Last Updated on March 27, 2015 1:44 pm
Grandfather Mountain’s iconic Mile High Swinging Bridge and Grandfather Trail are now among the newest sites available for 360-degree virtual viewing on Google Maps Street View.
Through a partnership between Google, The Conservation Fund, Grandfather Mountain State Park and the Grandfather Mountain Stewardship Foundation, visitors can now examine every angle of the 228-foot suspension bridge and the rugged hiking path to MacRae Peak with the few clicks of the keyboard.
The Street View of Grandfather Mountain is now available at bit.ly/GMstreetview.
“It’s really cool that people who want to go and physically can’t can still take a virtual hike,” said John Caveny, chief interpretive ranger for Grandfather Mountain Stewardship Foundation. “You can take every step on the trail through the camera.”
In fall 2014, Caveny and a representative of The Conservation Fund borrowed and set out with Trekker, a 4-foot-tall, 40-pound camera and backpack that’s part of Google’s project to create a digital reflection of the world for people to explore and enjoy.
The Trekker enables Street View to feature places around the world not accessible by car, bike, trolley or snowmobile.
Caveny said the 0.9-mile hike to MacRae Peak was even more rigorous with the Trekker, which contains 15 lenses shooting photos every 2.5 seconds to capture the scene. Google’s Street View engineering team then stitches together each image to show the trail from every perspective.
“It was tough because the Trekker is 4 feet tall, so it was definitely awkward to have my center of balance up high,” Caveny said. “The trail canopy isn’t that high either, so it was a lot of hiking bent over to avoid brushing up against the trees.”
But the ranger’s pain was the public’s gain, as the Trekker captured incredible 360-degree views of the Blue Ridge Mountains as the first hints of fall color emerged.
“We hope that panoramic, fully navigable imagery of these places on Google Maps enables people to explore and learn about these sites of historic significance and national pride,” said Deanna Yick, Google Maps Street View program manager. “The imagery collected with The Conservation Fund and its natural resource partners truly brings Grandfather Mountain to life.”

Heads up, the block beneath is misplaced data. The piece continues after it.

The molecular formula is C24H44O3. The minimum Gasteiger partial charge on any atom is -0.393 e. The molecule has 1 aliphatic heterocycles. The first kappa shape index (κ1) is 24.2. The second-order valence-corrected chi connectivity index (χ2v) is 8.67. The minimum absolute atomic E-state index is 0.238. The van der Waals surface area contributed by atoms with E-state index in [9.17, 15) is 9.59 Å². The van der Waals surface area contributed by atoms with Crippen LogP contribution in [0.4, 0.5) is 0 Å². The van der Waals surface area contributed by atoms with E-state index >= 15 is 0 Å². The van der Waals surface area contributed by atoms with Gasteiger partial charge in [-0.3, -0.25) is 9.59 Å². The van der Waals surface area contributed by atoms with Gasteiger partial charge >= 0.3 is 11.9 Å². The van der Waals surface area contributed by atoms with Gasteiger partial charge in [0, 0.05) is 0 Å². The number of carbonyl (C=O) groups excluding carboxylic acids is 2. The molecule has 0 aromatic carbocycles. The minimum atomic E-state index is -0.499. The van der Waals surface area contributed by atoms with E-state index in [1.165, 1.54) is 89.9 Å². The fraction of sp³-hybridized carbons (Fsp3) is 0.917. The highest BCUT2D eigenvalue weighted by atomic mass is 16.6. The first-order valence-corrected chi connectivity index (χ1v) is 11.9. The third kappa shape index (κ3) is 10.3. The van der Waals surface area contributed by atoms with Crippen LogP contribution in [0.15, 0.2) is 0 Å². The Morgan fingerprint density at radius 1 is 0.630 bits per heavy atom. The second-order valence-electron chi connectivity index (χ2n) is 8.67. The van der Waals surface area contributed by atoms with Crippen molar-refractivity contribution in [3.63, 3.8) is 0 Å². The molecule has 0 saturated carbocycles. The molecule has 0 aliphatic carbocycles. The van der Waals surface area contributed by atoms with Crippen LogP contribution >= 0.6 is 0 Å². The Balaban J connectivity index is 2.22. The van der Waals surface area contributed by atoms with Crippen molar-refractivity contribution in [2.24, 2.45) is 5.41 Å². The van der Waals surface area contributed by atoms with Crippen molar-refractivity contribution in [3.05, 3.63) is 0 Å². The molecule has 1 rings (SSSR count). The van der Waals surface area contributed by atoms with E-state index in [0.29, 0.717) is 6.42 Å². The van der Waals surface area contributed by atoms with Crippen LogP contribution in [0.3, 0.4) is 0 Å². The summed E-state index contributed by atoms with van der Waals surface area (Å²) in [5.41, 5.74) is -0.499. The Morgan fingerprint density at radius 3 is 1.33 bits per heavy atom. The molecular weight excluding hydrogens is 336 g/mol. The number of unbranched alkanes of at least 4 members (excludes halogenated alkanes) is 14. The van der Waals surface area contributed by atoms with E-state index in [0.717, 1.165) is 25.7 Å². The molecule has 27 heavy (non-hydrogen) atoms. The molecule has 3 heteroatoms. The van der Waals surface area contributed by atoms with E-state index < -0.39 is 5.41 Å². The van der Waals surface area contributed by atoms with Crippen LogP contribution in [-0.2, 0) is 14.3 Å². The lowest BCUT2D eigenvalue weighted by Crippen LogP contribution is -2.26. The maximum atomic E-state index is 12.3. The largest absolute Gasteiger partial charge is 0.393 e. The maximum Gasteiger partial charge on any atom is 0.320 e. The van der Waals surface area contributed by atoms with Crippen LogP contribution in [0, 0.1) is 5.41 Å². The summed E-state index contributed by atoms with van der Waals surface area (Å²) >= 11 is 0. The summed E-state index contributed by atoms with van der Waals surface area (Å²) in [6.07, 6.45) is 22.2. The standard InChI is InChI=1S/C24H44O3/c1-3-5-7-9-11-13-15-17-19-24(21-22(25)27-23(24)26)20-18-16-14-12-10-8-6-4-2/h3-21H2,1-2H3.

Grandfather Mountain is among a host of sites across the Eastern seaboard that The Conservation Fund unveiled earlier this month after hiking, paddling and exploring with the Street View Trekker. Each site highlighted was one that The Conservation Fund and its partners have worked to protect.
These sites, which also include Chimney Rock State Park and DuPont State Recreational Forest in North Carolina, join a cadre of incredible locations ranging from the paths of the Grand Canyon to the pyramids of Egypt to the canals of Venice.
“We are appreciative of the support North Carolina State Parks have received from The Conservation Fund,” said Sue McBean, superintendent of Grandfather Mountain State Park. “It is exciting for Grandfather Mountain State Park to be a part of the Google Trekker project!”
Caveny said the Google Street View images will help prospective visitors get a better sense of the mountain.
“This put us on the map as one of the most iconic hikes in North Carolina, so it was a privilege that they wanted to come up and do this with us,” Caveny said.
The not-for-profit Grandfather Mountain Stewardship Foundation strives to inspire conservation of the natural world by helping guests explore, understand and value the wonders of Grandfather Mountain. For more information, call (800) 468-7325 or visit www.grandfather.com to plan a trip.
Chief Interpretive Ranger John Caveny stands with Google Street View Trekker, a 40-pound camera system, at the start of the Grandfather Trail. Photo courtesy Grandfather Mountain Stewardship Foundation.